“Fluoride to again be added to west Cumbria’s water supply” says the headline on the website of the News and Star (09/09/13) bringing to the fore the issue both the specific issue of water fluoridation and the wider issue of widespread public medication. I’m not going to go into the issue of putting additives into our food or water supply for our own good because that’s an ethical issue and not the point I’m trying to make. What I want to discuss here is the science behind fluoridation, why it’s a good idea and why the anti-fluoridation brigade has it wrong and what they’re really opposed to and why.
Fair enough. What is fluoridation though?
Water fluoridation is the addition of fluoride containing compounds into the public water supply so that those who drink it will be exposed to increased fluoride levels.
Woah, woah! Isn’t that dangerous? I’ve heard fluorine is a nasty chemical.
It is. Elemental fluorine is one of the nastiest, most reactive and gosh-darn dangerous chemicals you’ll ever have the misfortune to hear about. It reacts with almost anything, in a manner that would put the buffet rush at a wedding to shame. However, this isn’t about fluorine, the element, this is about its much less excitable ion, fluoride. Fluoride is stable and happy to partner up with other elements in a more genteel manner. If you’re still not convinced, look at oxygen. Left to its own devices, oxygen burns, corrodes and generally makes life a nuisance for anything it comes into contact with. However, stick it with hydrogen, another substance happy to down airships and explode on cue, and you get water, something spectacularly unimpressive on the whole scale of reactions.
So what’s so good about it?
Increased levels of fluoride are proven to reduce dental decay, particularly in children, and reduce costs for the treatment of cavities and other dental problems by a significant factor. Food, especially sugar, is converted by the bacteria on your teeth (plaque) into organic acids. If these acids build up and lower the pH of the environment around them to less than 5.5, then the material that makes up your teeth (called hydroxyapatite) starts to dissolve. Your own body can fight this by remineralising hydroxyapapite back onto your teeth from saliva once the sugars are scrubbed off and the pH is back to normal. Tooth decay kicks in when this rate of remineralisation exceeds the rate of dissolution.
When enough fluoride is ingested, it’s present in your saliva and during periods of remineralisation, joins with the hydroxyapapite to form a layer that not only forms faster than the usual material, but it’s also more resistant to dissolution; the pH required to dissolve it is now 4.5.
This is a well proven method and has been known for decades; areas of the world with higher natural flouride concentrations typically had much less instances of tooth decay than those without.
So if it’s so good, why don’t people like it?
Excess amounts of fluoride in your diet can cause something called fluorosis, which causes dark streaks to appear on your teeth and is, essentially, an aesthetic concern. Typical levels of fluoridation in public water supplies are around 0.4 mg/L, levels where fluorosis occurs is much higher, at 1 mg/L.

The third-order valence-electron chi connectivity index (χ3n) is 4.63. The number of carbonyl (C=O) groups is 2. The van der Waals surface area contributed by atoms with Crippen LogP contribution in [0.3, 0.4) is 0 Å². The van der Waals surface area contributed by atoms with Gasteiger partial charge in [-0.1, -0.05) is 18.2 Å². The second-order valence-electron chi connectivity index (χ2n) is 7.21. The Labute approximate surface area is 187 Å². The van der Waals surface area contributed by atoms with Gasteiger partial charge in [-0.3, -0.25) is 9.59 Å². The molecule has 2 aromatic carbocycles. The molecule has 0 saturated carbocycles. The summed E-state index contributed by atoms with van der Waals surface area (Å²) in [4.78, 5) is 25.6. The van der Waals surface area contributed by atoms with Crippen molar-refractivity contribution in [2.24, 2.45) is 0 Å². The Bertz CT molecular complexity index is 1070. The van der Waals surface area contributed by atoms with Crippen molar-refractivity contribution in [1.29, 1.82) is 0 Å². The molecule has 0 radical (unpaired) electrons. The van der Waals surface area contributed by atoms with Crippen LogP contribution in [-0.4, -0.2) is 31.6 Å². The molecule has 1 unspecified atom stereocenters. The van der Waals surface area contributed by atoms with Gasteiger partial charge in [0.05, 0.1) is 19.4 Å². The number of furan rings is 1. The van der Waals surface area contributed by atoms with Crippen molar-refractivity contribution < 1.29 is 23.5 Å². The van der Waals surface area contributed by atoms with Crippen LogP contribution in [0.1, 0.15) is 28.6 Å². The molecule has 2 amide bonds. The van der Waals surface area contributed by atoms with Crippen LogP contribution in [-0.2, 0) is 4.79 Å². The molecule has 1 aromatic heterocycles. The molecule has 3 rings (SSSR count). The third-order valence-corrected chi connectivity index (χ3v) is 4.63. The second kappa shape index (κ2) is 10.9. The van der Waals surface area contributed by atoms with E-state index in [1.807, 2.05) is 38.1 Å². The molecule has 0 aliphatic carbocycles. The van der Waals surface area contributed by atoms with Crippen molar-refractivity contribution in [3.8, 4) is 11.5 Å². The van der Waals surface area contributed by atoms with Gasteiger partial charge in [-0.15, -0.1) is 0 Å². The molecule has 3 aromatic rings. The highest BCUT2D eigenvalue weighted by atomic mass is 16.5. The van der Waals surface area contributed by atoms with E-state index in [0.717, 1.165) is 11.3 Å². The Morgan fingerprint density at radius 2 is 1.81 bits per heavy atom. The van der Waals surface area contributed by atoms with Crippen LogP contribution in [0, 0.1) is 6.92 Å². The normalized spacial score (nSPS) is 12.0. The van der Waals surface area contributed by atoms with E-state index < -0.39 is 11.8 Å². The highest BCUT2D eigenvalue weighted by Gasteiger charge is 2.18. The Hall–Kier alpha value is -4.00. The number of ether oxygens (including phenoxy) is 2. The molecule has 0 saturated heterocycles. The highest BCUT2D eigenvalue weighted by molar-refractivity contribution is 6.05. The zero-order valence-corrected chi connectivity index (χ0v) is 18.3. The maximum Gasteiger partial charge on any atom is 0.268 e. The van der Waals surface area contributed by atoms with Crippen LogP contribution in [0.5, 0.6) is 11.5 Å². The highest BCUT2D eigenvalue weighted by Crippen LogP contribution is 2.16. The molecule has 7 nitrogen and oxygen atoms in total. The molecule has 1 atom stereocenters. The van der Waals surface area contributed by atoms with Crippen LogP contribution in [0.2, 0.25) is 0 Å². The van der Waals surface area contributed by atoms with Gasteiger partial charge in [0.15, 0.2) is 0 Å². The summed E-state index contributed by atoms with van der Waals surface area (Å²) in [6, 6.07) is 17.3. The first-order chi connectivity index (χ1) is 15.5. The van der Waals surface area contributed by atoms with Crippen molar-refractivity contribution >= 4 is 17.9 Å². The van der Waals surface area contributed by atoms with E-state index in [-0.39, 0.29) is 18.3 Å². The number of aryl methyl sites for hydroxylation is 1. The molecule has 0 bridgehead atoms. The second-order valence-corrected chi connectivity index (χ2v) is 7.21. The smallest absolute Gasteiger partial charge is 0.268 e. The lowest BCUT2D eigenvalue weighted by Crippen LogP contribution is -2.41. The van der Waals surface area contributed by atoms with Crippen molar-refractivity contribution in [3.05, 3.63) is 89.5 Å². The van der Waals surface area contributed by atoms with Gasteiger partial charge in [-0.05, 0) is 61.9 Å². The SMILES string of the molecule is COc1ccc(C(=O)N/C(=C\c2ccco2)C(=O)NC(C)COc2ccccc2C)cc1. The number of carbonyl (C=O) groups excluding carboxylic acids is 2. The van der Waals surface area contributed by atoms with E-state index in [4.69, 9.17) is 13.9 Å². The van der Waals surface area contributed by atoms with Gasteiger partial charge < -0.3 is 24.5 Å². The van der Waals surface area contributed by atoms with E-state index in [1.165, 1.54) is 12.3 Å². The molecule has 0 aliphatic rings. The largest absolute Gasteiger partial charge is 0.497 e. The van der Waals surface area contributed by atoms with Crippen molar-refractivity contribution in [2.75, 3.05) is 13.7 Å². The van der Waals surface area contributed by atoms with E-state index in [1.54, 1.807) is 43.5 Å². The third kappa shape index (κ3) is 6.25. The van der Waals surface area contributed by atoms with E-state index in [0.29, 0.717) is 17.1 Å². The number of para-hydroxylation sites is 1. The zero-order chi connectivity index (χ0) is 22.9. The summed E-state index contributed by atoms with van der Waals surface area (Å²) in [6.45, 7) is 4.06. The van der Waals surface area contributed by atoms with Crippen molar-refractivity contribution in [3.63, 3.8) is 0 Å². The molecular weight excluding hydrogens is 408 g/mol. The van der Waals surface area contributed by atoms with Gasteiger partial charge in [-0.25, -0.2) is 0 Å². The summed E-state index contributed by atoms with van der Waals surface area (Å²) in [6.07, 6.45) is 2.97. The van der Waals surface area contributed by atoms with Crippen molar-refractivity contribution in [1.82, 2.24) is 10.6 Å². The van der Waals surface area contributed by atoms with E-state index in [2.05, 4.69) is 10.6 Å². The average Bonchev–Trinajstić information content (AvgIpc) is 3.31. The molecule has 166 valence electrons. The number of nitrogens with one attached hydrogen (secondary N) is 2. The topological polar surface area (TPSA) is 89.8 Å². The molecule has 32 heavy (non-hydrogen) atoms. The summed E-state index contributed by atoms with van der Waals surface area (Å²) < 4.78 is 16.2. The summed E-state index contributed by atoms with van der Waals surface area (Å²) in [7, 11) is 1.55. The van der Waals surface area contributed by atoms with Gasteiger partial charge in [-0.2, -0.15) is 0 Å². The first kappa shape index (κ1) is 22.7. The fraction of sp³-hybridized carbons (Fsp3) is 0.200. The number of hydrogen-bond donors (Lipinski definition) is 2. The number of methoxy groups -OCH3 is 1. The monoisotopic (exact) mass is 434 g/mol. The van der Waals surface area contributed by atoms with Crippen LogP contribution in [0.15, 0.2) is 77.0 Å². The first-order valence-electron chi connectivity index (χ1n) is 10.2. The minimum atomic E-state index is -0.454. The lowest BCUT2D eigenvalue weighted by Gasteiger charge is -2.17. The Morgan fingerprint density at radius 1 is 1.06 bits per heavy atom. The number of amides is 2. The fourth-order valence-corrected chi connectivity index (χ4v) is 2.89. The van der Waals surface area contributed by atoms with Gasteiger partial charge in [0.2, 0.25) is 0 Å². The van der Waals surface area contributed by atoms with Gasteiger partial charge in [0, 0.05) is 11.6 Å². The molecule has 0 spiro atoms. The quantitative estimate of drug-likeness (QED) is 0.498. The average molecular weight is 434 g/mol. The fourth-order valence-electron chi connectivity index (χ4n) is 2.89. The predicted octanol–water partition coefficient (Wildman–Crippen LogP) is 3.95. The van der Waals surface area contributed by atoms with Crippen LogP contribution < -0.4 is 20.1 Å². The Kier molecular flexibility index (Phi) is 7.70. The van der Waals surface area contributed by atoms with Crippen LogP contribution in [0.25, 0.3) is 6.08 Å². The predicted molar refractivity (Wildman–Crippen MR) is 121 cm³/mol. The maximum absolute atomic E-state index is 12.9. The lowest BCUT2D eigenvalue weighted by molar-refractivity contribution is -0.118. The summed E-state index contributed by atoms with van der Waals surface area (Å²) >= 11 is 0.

Opponents of fluoridation will assert that fluoride can cause cancer, increase the risks of bone fractures and other such claims. This is a blatant lie. Fluorine is a scary substance and, yes, it’ll strip the calcium from your bones quite happily, but the fluorides used, and especially fluoride present in the concentrations given, has no adverse health effects. Parts of the world have concentrations of fluoride much higher than that put into public water and people there suffer little or no effects. The same people who will insist water fluoridation is dangerous and unhealthy are still quite happy to use toothpaste with concentrations of fluorides thousands of times higher. Yes, you don’t eat the toothpaste, but even accidental ingestion of a tiny amount of toothpaste will result in more fluoride than a whole litre of water.
It can’t be just that, if the science is so good, surely?
You’re right, it’s not. Water fluoridation is often seen by its opponents as a method of mass medication of the public by governmental forces for nefarious purposes, usually along the lines of population control, mood alteration or to ‘soften us up’ for the introduction of other, more potent, additives in the future. Objectors to fluoridation are often also critics of mass vaccinations, fortification of cereals with vitamins and other such public heath schemes. Some simply oppose the introduction of any additional substance into our food and drink, purely on principle. Of course, these same people would probably complain if dirty river water was piped directly to their homes and their food bought at the supermarket was riddled with parasites and of poor quality.
So they’re just cranks and moonbats?
Some objectors to fluoridation have genuine concerns, usually brought about through ignorance of the science or misinformed concepts as to the reasons why it’s performed. A small minority have real and substantive ethical concerns, who view no ‘greater good’ as sufficient for authority intervention over personal choice of medication. However, the majority of objectors tie in fluoridation with a host of other conspiracy theories and crack-pot ideas. Don’t assume all objectors are like this however, take the time to discuss why somebody objects to it. Nine times out of ten, it’s because they misunderstand or are ignorant of the science.
The CDC in the USA says that water fluoridation is one of the most successful public health initiatives ever attempted and the science behind it is robust and well proven. For less than 10 pence a day, it’d be criminal not to fluoridate the water.